Using bird-resistant insulators on high-voltage transmission lines

April 24th, 2017, Published in Articles: Energize, Featured: Energize

Ararat Wind Farm, Australia’s third largest wind farm, uses enhanced silicone polymer (ESP) insulators on the 132 kV powerline to reduce weight, improve speed of installation and increase span lengths. These insulators are also bird resistant which is critical because the powerline is located in a high bird strike zone.

The Ararat wind farm, which is located 180 km northwest of Melbourne and between 9 and 17 km northeast of Ararat in Victoria, is a 75 turbine, 240 MW facility. It spans more than 5000 ha of land owned by 17 separate landholders.

The construction of the wind farm was a joint venture between Downer and GE and the project also benefits from a power purchase agreement with the Australian Capital Territory Government (ACT), guaranteeing the purchase of approximately 40% of the energy produced at the site, which was awarded under the ACT’s Wind Auction announcement in February 2015.

Fig. 1: Ararat Wind Farm’s substation.

Installation

Beon Energy Solutions recently delivered Ararat Terminal Station (ARTS) and an associated 22 km transmission line which will link Ararat Wind Farm to the national power grid. The project was completed 22 days ahead of schedule and will help to power more than 123 000 homes by connecting Australia’s third largest wind farm to the National Electricity Market.

Fig. 2: Powerlines evacuating power from the Ararat Wind Farm.

The transmission line component of the project involved the installation of 106 steel mono poles, each between 22 and 28 m in height, 132 km of overhead conductor and 22 km of optical fibre cabling for data transmission.

Fig. 3: Steel mono poles with polymer insulators.

One of the many highlights of the project is the use of enhanced silicone polymer (ESP) insulators on the 132 kV powerline. This was the first time this type of insulator was used, as it is usual for porcelain insulators to be used in such installations.

The ESP insulator provides a braced arrangement which is stronger and can withstand higher loads than the porcelain equivalent. This allows for longer spans which lead to a reduced number of structures, with the associated financial benefits, for the project.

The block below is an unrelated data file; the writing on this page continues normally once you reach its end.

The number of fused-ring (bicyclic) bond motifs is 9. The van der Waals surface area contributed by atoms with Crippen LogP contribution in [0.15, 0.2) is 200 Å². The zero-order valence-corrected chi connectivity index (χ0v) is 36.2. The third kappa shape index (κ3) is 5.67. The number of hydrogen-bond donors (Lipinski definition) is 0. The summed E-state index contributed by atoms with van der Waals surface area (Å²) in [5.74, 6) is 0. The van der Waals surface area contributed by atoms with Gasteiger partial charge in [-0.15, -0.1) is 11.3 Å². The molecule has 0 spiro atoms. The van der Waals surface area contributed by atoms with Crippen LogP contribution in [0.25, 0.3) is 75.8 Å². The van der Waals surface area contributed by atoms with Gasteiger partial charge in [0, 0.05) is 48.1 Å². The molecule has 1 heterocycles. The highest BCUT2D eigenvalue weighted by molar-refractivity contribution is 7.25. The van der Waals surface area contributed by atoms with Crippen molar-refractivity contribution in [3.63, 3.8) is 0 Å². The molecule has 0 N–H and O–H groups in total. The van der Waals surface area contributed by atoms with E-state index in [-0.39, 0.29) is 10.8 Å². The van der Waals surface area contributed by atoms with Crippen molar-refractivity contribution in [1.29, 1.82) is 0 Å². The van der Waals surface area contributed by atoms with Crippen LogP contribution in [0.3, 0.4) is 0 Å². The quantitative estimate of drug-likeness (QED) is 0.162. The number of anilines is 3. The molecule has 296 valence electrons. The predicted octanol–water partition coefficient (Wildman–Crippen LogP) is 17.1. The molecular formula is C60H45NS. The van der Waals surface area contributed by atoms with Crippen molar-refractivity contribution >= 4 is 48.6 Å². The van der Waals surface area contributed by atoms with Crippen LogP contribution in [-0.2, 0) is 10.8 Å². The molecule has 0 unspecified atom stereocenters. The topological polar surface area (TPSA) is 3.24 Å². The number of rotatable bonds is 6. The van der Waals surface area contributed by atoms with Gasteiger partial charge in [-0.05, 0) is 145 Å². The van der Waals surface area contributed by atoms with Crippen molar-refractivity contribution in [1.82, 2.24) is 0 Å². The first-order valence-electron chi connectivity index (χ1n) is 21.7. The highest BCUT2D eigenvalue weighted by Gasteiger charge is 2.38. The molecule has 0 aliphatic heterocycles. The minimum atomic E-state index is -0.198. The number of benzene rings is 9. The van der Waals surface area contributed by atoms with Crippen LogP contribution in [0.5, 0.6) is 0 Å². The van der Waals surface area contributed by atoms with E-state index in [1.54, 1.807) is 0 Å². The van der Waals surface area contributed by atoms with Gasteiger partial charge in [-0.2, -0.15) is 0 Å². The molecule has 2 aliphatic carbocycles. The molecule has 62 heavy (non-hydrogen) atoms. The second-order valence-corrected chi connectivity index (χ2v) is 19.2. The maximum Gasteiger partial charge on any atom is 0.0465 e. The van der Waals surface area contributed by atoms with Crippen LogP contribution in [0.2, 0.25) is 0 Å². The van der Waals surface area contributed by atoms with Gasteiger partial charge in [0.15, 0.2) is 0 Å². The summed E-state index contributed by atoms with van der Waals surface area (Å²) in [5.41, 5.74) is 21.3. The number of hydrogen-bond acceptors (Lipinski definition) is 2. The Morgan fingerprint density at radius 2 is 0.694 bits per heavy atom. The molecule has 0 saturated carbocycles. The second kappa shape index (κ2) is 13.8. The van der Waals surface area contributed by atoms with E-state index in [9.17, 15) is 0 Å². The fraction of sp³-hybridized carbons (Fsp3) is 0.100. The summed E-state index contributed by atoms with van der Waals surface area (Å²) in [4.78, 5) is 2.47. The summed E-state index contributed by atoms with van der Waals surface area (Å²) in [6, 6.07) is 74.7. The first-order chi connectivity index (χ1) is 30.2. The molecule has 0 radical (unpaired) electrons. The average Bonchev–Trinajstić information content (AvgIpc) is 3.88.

Enchanced silicone polymer

The need for polymer insulators results from transmission voltages which range from 500 to 750 kV and beyond, where the loading from porcelain and glass insulators becomes extreme. In recent years, the polymer has been improved to become ESP and since 1986 has remained essentially the same with a unique blend of durability, mechanical strength, tracking resistance, hydrophobicity and longevity in the environment. Since the ESP insulator is substantially lighter than porcelain, it saved significant time in construction in this project. Furthermore, the ESP insulator is also bird resistant which is critical as the powerline is located in a high bird strike zone.

With over 1,6-million ESP insulators and arresters in service in Australia alone and over 40 years of field installation experience there has been only one insulator reported with serious bird damage and even that instance did not result in a field failure. Polymer insulators provide exceptional capacity to resist conductor failure and share load between insulators.

In areas where large birds pose a risk to electrical infrastructure, ESP insulators prove their worth by not attracting birds and resisting damage done by them. This gives transmission and distribution engineers an additional resource to help ensure optimum value and long term service when building lines. In today’s environment, a utility cannot afford to build a line and then return within a year to replace damaged insulators or even worse deal with an outage condition or dropped line generated by a failed insulator.

Acknowledgement

This article was published in the February/March 2017 edition of APT’s Transmission and Distribution and is republished here with permission.

Contact Bruce Neaves, Bri-Tech, bneaves@britech.com.au

 

Related Articles

  • Automatic lubricator and grease solution
  • The future of hydrogen: Seizing today’s opportunities
  • Celebrating 100 years of the spherical roller bearing
  • Company’s golf day supports charity
  • Construction begins on new 140 MW wind farm